The latest poll on the race for Alaska’s U.S. Senate seat gives Democrat-backed independent challenger Al Gross a one-point lead against Republican U.S. Sen. Dan Sullivan.
Gross has the support of 47% of the 606 Alaska likely voters covered in the poll to Sullivan’s 46%, according to a polling memo released Harstad Strategic Research. The poll was conducted between Oct. 10 and Oct. 13 with a self-reported 4% margin of error and is the third such poll conducted by the firm.
“This progress confirms Dr. Gross’ continuing momentum and steady climb in recent months to his first tiny lead over Sullivan,” explained the memo by Paul Harstad, the firm’s CEO.
Harstad’s polling—which includes two previous polls conducted Sept. 20-23, and Oct. 2-6—has shown Sullivan holding at a steady 46% despite major shakeups that included the release of recordings of Pebble Mine CEOs describing Sullivan as “off in a corner,” Sullivan’s subsequent opposition to the mine and a barrage of last-minute spending.
Meanwhile, previous polling has suggested Gross’ generally favorable approval rating is hampered by his lack of name recognition. Thanks to the whole bear doctor thing, a flurry of last-minute supportive spending and a major influx of campaign contributions, his name recognition has improved as well as his standing in the race.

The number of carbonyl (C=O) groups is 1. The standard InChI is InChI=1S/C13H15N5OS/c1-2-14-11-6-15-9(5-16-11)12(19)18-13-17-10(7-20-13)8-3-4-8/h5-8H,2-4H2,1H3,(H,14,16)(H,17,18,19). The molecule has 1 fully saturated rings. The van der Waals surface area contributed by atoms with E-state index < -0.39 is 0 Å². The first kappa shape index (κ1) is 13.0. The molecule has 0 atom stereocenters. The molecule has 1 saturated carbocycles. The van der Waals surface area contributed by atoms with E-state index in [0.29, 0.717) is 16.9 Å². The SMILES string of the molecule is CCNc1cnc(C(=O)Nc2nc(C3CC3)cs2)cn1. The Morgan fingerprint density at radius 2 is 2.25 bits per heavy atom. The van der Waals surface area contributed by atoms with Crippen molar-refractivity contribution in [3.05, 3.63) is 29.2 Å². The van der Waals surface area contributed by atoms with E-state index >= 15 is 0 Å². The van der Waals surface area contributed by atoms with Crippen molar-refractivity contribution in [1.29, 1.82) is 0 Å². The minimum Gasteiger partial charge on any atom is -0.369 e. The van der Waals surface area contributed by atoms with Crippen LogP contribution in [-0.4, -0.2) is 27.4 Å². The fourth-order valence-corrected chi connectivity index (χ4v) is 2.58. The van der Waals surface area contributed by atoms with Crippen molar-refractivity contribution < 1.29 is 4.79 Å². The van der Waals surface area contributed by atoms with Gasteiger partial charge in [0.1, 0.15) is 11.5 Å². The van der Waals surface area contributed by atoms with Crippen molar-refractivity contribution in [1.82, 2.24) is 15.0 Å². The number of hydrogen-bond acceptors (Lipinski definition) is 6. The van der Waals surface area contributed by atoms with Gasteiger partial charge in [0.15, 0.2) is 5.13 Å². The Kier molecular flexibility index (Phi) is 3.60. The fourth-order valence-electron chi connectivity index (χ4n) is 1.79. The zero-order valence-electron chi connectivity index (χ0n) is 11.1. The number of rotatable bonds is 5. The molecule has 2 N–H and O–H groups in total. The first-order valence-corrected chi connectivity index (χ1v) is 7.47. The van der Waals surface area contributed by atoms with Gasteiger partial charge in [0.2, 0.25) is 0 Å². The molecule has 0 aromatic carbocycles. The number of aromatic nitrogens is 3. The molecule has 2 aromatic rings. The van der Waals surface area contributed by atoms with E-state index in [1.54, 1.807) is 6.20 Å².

The race is still far, far from a lock—it was recently upgraded to “leans Republican” by the Cook Political Report—but Harstad outlines several positive points for Gross in his memo.
It notes Gross could add as much as 5% to his total if the undecided and Sullivan voters who said there was a “fair chance” they’d actually vote for Gross do, indeed, vote for Gross. In addition there’s 4% of voters that said they support Biden but not yet Al Gross, which Harstad says depicts “a ready path for Gross to get to a majority of the vote.”
Harstad also looked back to Sullivan’s narrow victory in 2014.
“In 2014, Dan Sullivan squeaked by with 48% of the vote and just a 6,000 vote margin for U.S. Senator in an awful year for Democrats nationwide and lower mid-term turnout. In an evenhanded election cycle or a presidential year turnout Sullivan would have lost that election six years ago, let alone in a strong Democratic year with a broader presidential turnout such as he is facing in 2020.”